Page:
Since 2012, Renault has experienced sales increases well above the market average – and to some extent it has the Clio and the Captur to thank for this. Its fun, feisty supermini and its practical, appealing small SUV are two of its most popular cars. The Captur is actually based on the Clio, but provides greater flexibility for young families. So how do the two compare?
Captur: The bestselling Renault in the UK, and one of the bestselling small SUVs in Europe. Just six years old, it’s still in its first generation.
Clio: Europe’s second bestselling car in 2018, and the bestselling French car of all time. Now in its fourth generation, the Clio has been around since 1990, and has been European car of the year twice.
The trendy Clio’s chic style has always been one of its major plus points, but the chunky, Captur, restyled in 2017 to give it a more off-road appearance, looks good too.
Inside, the pair look pretty alike. Both dashboards are cleanly laid out, and the steering wheel, instruments and many of the controls are similar. The Clio’s cabin feels particularly plush and good quality, while the Captur has the benefit of the high SUV driving position, which provides a better view of the road ahead than the Clio. The Captur also has a good number of storage spaces, including a lidded bin on the dashboard, a phone tray in front of the gearstick, cupholders and a small space under the front armrest. An overhead sunglasses holder is a nice touch.
Both are roomy up front, with an adjustable driver’s seat and a steering wheel, so you can find a comfortable driving position. A very handy touch in the back of the Captur are the easily unzippable, machine-washable seat covers – something you’ll almost certainly appreciate if you have kids.
Both get a DAB radio with Bluetooth, USB and aux connectivity as standard, and the Captur’s infotainment system also includes smartphone integration. It also comes with either a leather or synthetic leather steering wheel.
The Clio is spacious for its supermini size: four adults can travel comfortably, and its 300-litre boot is good for its class, increasing to 1,146 litres with the split-folding back seats down. The Captur is larger, however, with a 377-litre boot that can be increased to 455 litres by lowering the boot floor and sliding the back bench seat forward. Fold the seats and it grows to 1,235 litres. Handily, there’s no boot lip, making it easy to load. The Captur can also tow up to 1,200kg.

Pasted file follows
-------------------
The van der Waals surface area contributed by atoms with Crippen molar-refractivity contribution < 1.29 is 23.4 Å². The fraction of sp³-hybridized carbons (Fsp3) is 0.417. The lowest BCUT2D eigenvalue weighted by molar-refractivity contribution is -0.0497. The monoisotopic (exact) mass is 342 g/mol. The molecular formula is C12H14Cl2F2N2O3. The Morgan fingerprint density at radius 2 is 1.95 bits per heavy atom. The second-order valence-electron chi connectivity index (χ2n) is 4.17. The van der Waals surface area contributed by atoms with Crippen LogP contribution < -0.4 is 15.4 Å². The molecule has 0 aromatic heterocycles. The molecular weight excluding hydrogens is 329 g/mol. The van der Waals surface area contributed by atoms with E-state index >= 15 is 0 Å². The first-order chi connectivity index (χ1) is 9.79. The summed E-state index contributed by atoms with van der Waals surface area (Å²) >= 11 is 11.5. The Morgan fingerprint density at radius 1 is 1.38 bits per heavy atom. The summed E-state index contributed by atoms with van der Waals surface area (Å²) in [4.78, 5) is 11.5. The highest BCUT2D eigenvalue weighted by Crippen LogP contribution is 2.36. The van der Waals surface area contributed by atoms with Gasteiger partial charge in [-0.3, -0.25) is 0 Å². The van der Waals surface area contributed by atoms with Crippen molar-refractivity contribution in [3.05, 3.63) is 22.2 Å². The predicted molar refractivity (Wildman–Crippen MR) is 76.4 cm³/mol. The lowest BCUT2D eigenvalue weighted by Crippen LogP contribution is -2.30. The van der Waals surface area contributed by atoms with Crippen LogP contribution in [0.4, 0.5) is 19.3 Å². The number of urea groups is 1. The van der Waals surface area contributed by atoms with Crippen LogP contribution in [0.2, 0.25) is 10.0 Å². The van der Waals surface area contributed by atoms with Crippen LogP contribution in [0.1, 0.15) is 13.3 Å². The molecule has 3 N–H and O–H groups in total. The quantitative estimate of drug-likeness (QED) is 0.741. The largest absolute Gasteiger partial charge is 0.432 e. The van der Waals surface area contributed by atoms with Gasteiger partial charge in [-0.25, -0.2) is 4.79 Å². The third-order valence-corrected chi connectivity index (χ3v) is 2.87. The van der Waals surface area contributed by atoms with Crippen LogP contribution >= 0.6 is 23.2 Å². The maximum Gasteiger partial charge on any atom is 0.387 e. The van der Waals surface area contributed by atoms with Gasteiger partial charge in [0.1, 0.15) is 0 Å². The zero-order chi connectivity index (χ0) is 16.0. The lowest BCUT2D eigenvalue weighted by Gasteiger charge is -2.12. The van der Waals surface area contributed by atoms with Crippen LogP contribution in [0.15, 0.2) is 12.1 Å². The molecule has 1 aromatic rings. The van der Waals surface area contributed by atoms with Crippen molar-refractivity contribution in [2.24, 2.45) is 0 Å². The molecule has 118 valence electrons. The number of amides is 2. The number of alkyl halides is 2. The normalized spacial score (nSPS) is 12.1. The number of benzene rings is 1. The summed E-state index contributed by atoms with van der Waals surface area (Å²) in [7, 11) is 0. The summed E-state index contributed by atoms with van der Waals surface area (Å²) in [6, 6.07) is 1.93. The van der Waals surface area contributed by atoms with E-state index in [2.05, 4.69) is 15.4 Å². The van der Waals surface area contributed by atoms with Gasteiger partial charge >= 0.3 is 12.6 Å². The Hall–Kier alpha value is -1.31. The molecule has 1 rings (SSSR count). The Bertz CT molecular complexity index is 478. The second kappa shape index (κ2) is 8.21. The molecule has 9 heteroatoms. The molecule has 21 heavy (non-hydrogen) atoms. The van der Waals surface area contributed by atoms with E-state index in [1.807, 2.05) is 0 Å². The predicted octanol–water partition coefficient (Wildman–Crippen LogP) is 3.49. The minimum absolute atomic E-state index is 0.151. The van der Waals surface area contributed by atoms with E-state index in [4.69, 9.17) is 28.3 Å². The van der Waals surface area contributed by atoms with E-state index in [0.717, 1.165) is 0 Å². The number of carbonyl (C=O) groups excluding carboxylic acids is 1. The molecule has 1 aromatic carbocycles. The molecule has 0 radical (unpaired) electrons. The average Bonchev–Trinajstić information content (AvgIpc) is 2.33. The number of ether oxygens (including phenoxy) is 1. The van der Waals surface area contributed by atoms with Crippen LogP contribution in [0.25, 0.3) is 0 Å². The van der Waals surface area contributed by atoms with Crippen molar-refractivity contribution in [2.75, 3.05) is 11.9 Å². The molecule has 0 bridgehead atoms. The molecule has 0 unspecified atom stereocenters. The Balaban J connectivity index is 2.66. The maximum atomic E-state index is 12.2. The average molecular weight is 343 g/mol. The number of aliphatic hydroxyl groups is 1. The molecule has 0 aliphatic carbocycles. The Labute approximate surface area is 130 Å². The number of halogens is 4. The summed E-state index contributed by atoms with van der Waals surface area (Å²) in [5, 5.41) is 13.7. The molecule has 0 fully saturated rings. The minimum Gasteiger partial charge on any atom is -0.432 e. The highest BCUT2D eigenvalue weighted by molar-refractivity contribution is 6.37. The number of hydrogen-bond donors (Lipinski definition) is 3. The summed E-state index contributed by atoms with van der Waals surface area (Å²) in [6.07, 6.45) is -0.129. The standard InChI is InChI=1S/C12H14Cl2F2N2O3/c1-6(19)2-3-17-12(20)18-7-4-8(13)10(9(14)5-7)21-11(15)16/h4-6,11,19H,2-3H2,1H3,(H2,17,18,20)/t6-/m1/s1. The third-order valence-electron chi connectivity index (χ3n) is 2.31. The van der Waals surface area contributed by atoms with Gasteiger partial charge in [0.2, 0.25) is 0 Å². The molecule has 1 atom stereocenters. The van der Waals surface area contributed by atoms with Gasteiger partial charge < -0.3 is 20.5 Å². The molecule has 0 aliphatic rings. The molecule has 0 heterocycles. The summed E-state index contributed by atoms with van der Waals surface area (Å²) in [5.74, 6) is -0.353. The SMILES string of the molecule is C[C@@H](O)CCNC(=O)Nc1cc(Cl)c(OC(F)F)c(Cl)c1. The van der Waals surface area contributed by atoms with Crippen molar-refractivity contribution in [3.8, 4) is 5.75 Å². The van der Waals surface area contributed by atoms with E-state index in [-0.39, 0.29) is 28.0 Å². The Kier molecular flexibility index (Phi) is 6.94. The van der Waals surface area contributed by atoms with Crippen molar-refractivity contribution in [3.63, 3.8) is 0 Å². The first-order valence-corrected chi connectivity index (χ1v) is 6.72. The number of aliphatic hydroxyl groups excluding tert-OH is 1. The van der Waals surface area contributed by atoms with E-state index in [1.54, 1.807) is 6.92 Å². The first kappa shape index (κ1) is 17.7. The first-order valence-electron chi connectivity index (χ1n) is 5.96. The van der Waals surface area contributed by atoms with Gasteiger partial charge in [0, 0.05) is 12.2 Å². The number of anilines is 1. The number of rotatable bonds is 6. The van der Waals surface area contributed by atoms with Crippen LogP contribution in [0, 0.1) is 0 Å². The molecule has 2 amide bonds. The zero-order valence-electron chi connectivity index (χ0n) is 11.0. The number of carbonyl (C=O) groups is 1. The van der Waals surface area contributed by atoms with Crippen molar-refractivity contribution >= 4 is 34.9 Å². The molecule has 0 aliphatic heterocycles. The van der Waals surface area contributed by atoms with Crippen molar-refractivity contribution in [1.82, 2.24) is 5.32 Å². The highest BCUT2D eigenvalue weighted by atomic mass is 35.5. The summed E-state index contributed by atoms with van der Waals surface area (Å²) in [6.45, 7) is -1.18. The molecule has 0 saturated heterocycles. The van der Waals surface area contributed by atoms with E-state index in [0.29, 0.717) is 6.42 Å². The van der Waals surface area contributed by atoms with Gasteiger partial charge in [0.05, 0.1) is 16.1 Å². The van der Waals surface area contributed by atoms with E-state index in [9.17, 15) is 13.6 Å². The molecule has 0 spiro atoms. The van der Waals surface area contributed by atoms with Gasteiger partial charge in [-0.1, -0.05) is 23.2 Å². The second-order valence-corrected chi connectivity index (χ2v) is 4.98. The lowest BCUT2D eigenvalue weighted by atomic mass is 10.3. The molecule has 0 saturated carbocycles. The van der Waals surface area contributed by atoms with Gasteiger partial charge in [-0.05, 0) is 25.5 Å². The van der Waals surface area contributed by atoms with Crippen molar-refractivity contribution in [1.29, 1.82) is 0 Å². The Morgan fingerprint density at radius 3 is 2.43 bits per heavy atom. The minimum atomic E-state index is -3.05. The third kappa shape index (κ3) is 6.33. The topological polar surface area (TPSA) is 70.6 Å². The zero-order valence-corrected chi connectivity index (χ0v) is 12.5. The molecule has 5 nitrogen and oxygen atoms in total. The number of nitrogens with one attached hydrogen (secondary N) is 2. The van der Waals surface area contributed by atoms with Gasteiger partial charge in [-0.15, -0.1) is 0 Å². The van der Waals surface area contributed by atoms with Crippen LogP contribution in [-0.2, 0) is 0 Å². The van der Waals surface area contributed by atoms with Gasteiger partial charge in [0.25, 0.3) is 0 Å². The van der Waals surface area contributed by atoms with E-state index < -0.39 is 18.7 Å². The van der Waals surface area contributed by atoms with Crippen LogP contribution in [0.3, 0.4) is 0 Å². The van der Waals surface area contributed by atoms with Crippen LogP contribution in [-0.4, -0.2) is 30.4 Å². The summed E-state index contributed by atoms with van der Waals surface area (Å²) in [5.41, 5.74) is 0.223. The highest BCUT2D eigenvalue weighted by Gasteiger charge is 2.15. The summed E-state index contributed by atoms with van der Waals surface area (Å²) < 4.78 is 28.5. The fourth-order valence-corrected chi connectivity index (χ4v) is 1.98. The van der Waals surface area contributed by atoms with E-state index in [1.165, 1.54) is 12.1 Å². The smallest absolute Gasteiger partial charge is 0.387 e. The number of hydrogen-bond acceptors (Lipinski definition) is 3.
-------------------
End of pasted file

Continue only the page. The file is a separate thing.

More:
Overall, the Captur is the better choice if you need extra practicality, but the Clio is roomy enough for urban living and offers all the connectivity you’ll need.
The two cars are again very alike mechanically, with similar suspension systems and brakes, so unsurprisingly they feel similar behind the wheel. And this as a good thing, as both drive sharply, with impressive ride and handling.
The Clio's smaller size gives it the edge, as it's lighter, faster, more agile and, yes, more fun. It's lower too of course, so has less body roll. The easy, refined Captur is not far behind, however, feeling agile, quiet and comfortable, with light steering and good grip.
New Clios are powered by either a 0.9-litre petrol or a 1.5-litre diesel engine, with fuel economy of up to 57.6mpg. Stop-start engine technology comes as standard to increase efficiency.
The Captur has a wider range of engines: a 0.9-litre 89bhp petrol, a 1.3-litre petrol with up to 148bhp, and a 1.5-litre 89bhp diesel. Fuel economy in the diesel reaches 53.3mpg under new WLTP figures; petrol Capturs deliver up to 45mpg.
The Clio is known for being economical to run and maintain, and it should be a bit cheaper than the Captur - the latter’s extra weight makes it less frugal, and insurance on the Clio is likely to be slightly cheaper too, giving it the edge in terms of running costs.
Both cars have a five-star crash test safety rating from Euro NCAP – the Clio has held its since 2005, and includes ABS with Emergency Brake Assist, Electronic Stability Control, Hill Start Assist, tyre pressure monitoring and several airbags are standard. The Captur matches this, and adds an alarm to help prevent theft.
Both the Clio and the Captur are generously equipped, with alloy wheels, air conditioning, front fog lights and electric heated mirrors as standard across the range.
The Clio gets rear fog lights as well, while the Captur also includes electric rear windows, a 12-volt socket and automatic headlights and wipers. Dynamique S trim in the Captur and Iconic trim in the Clio add satellite navigation and rear parking sensors.
Both are compatible across the range with Renault’s R&GO smartphone integration app, allowing you to play music, make hands-free calls, have text messages read to you and use your phone as an internet radio. The app can even check your tyre pressure.
Carwow said of the Captur: “It’s one of the best and most distinctive SUVs for the price – ideal if you want the security of a tall car but without the tricky-to-park size of a bigger SUV.”
The AA commented on the Clio: “Offering above average performance in nearly every area, the Clio is versatile, practical and exciting, and offers one of the best drives in the supermini class.”
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